There are therefore long-standing and legitimate objections to Section 230 where sites like Twitter demand immunity as a passive provider but then assumed an active role in the discussion.  However, the priority should be the protection of the Internet and social media as a forum for free speech. If Twitter could refrain from such interventions, it serves an important function as a platform for free ideas and exchange.  The problem is that Democrats like former Vice President Joe Biden have called for the elimination of Section 230 in its entirety — an extreme action that could fundamentally change public discourse in this country.

That is why my column strongly encourages Twitter to admit its error and return to neutrality. Instead, Twitter’s CEO Jack Dorsey has doubled down on an indefensible and dangerous decision on the Trump tweets. The result could be an assault not just on social media but free speech.

131 thoughts on “The Trump Executive Order and the Section 230 Option To “Strongly Regulate” Social Media”

  1. Twitter’s protected status under Article 320 should be revoked. This is on the grounds that its “conversational health” policies penalize anyone who openly disagrees with the politics of Twitter owner Jack Dorsey (@Jack on Twitter) and his senior staff. Many users who are libertarian or conservative suffer wide-ranging and arbitary restrictions on who may see their Tweets, and who may follow otherTwitterers under which conditions.

    The practical effect of that has been a chilling effect on libertarian and conservative posters on Twitter – essentially confining who sees their content to their Twitter followers, and restricting even those interactions by arbitrary limits on the number of their followers.

    Twitter’s not an honest broker under Article 320. The late Peter Fonda (@iamfonda) indulged in obscene verbal attacks on women and children connected to President Trump and his admiistration with NO such warnings appended to his posts by Twitter. Everyone in Twitter got to see those posts while they remained up (hours to days after Fonda posted them). Liberal celebrity commenters’ Tweets rarely draw the warnings Trump’s Tweets do despite not merely glorifying violence but voicing a desire for it to occur to members of certain groups..

    Denial of Twitter’s Article 320 protections under the CDA should definitely be considered by the Justice Department. Twitter acts much less like a safe harbor for all political viewpoints than a publisher of selected political content, in which political speech of some kinds is globally published, and other, less-favored political speech is only visible to tightly circumscribed parts of Twitter’s audience – under the rubric of “conversational health”.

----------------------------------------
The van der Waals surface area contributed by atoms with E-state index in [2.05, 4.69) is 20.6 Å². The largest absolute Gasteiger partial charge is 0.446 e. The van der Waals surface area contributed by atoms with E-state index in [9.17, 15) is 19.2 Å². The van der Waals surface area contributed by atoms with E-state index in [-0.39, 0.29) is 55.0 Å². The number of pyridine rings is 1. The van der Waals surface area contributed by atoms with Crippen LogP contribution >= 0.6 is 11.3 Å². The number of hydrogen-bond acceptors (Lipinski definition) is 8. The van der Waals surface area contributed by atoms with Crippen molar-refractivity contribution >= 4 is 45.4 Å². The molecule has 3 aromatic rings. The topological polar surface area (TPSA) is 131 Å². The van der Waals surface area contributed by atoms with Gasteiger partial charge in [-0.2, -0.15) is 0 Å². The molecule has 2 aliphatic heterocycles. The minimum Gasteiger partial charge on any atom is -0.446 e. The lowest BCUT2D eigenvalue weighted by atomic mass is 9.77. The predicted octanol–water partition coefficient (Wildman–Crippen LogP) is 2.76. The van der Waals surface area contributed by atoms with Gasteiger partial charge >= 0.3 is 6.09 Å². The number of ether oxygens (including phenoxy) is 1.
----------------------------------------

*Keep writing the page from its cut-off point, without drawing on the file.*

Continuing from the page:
2. The vast majority of defamation by content creators, like news reporters/ opinionators, of those who get paid for their ideas, come from Dems and are anti-Trump, anti-Rep.

    Except Trump, whose exceptionalism (like America’s?) as a Rep who insults others makes Dems crazy.

    If Twitter or Facebook censor conservatives, and there are many reports they do, along with Google making search not return Rep neutral sites [use DuckDuckGo and compare], such activities make them publishers.

    And liable. I’m looking forward to multiple lawsuits…

  3. Between Twitter High Tech Tyrants that Censor us in the name of Freedom if Free Speech (Orwellian), and the enforced masks you’ve got a MUZZLED SOCIETY under Blue State China Control

    Watch “Muzzle-Masks Cut 70% Oxygen Do More Harm than Good Maui, HI” on YouTube

  4. I’ve been kicked off Twitter about half a dozen times for disagreeing with the gender feminists about biology. Im not sure what to think about Jack Dorsey but I do believe Twitter has brought this on itself for allowing the radicals in it ranks to have so much control.

  5. An unregulated media created Fox News and conservative talk radio and of course the internet. Maybe Donald Trump should just let an unregulated media run its course.

    1. The media was not unregulated. From 1948 to 1988, Democrats had used the har-de-har ‘Fairness Doctrine’ to prevent alternative perspectives from appearing in broadcasting. See Nat Hentoff’s account of how this worked when he was working in radio in the late 1940s. The advent of talk radio enraged people like Louise Slaughter (occasional Daily Kos contributor), who wanted it shut down by re-imposing the Fairness Doctrine. Fox is not a ‘conservative network’ in the sense that the others are liberal networks. It allocates space to conservative opinion in its commentary programs. The news programs employ people like Shep Smith and Chris Wallace.